‘Muster’ or ‘Mustard’: Which gets a pass?

Are you saying that something “passes the set,” or does it “pass the mustard”? And if something smells bad, would you say it “cuts mustard” or does it “cuts mustard”? Or do you avoid both expressions because, after all, you’re more of a ketchup person?

replace 59ce5ff516f76

If someone gives you mustard, remember to say “Thank you.”

The good news is the proper choice of words to precede Rally And mustard is very clear. One pass set And Cut the mustard. Of the possible misapplications of these phrases, one is more common pass the mustard (although as with many puns, it’s not entirely clear whether there was a mistake or a pun).

Just add a few more cracks in the old typewriter and I’ll really start to have something that surpasses mustard.—George Allan England, Avoid Grass1919

Rye bread cannot be construed as crunchy and cannot surpass mustard, so to speak.— Constitution of Atlanta(Atlanta, GA), March 17, 1899

pass set significantly older than good joband has been in use since the late 16th century. In the earliest uses, it is usually written as pass the rally; the Rally referred to here is defined as “official military examination.”

In these two verses, there seems to be no difference at all, as one has the same advantages that the other has, but the latter is neither true nor good, & the former may surpass those who practice it. fit.— George Gascoigne , Poems of George Gascoigne1575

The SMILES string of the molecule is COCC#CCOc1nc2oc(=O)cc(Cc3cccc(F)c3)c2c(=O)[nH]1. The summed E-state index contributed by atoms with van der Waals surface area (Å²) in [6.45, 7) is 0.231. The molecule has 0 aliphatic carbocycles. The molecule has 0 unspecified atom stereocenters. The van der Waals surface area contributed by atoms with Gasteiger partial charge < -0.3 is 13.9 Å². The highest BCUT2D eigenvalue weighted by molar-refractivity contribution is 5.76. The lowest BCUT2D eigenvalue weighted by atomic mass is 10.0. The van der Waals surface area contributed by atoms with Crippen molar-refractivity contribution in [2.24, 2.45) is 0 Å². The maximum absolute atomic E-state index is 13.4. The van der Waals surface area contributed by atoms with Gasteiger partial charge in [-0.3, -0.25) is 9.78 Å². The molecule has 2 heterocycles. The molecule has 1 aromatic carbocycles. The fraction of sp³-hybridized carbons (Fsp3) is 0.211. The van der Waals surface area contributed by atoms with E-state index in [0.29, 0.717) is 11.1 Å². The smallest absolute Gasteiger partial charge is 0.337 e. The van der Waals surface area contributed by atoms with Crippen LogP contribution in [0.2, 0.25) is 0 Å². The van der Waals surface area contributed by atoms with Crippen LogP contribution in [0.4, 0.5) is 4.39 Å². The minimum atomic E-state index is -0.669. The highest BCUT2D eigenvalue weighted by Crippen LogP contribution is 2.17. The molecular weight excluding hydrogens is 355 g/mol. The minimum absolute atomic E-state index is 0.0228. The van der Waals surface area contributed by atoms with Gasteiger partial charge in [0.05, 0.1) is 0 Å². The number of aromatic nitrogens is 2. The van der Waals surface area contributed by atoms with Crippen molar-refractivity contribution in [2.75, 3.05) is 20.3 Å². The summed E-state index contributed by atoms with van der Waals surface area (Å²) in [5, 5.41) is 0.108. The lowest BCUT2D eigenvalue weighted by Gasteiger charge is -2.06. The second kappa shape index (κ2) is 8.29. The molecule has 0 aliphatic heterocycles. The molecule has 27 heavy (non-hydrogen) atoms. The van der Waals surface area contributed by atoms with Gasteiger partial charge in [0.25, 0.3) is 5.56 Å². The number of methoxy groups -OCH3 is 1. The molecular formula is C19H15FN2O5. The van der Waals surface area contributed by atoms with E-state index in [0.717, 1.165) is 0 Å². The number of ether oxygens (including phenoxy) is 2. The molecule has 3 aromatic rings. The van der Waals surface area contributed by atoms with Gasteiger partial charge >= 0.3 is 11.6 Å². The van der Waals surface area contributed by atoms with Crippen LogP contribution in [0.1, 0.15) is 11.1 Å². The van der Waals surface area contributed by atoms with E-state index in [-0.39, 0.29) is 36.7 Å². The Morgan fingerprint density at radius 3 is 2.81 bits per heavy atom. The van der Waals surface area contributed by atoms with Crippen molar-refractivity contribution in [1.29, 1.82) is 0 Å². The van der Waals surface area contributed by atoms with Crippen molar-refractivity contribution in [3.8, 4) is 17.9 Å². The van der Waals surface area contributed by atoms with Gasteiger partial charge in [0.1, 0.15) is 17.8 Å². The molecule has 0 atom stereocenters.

An army of well-armed men passed through Muster thong, who would release the enemy as joy, as much fear as the enemy.—Thomas Churchyard, A Happy Labor1580

Early enough pass the rally start dropping it theAnd pass set came to be used in a conventional and non-military sense, with the present day meaning: “to gain approval or acceptance.” This sort of preordered history of a word or phrase is very satisfying, as many people don’t immediately understand why we use these words together as we do, however the explanation is clear and simple. reasonable. This does not seem to be the case with good job.

There have been several original stories provided for good job. A small sample of these would include it as a variation of pass set, cut means “successfully engaged in an endeavor” and mustard is slang for “something great”, referring to the mustard powder that needs to be cut (mixed) with water before being eaten, and a host of other increasingly unlikely possibilities.

See more:  Plural and Possessive Names: A Guide

Here’s what we know about the phrase: we define it as “to achieve the standard of performance necessary for success,” which appears to have originated in the United States and earliest records. The use of this phrase is from the early 1890s.

It happened on Tuesday that Joseph Walsh, Dadlets Clark and Edwin Elteljorg of the basic ball club Omaha had failed to “cut the mustard” with the Louisville American rally and now most unequivocally declare that they were “just talking,” and never planned to dance Western.— Omaha World-Herald (Omaha, NE), June 9, 1891

Minneapolis worked hard to win the game but the Millers couldn’t cut the mustard despite extraordinary efforts.— Omaha World-Herald (Omaha, NE), June 23, 1891

We really appreciate the opportunity to solve this problem for you.

Categories: Usage Notes
Source: vothisaucamau.edu.vn

Leave a Comment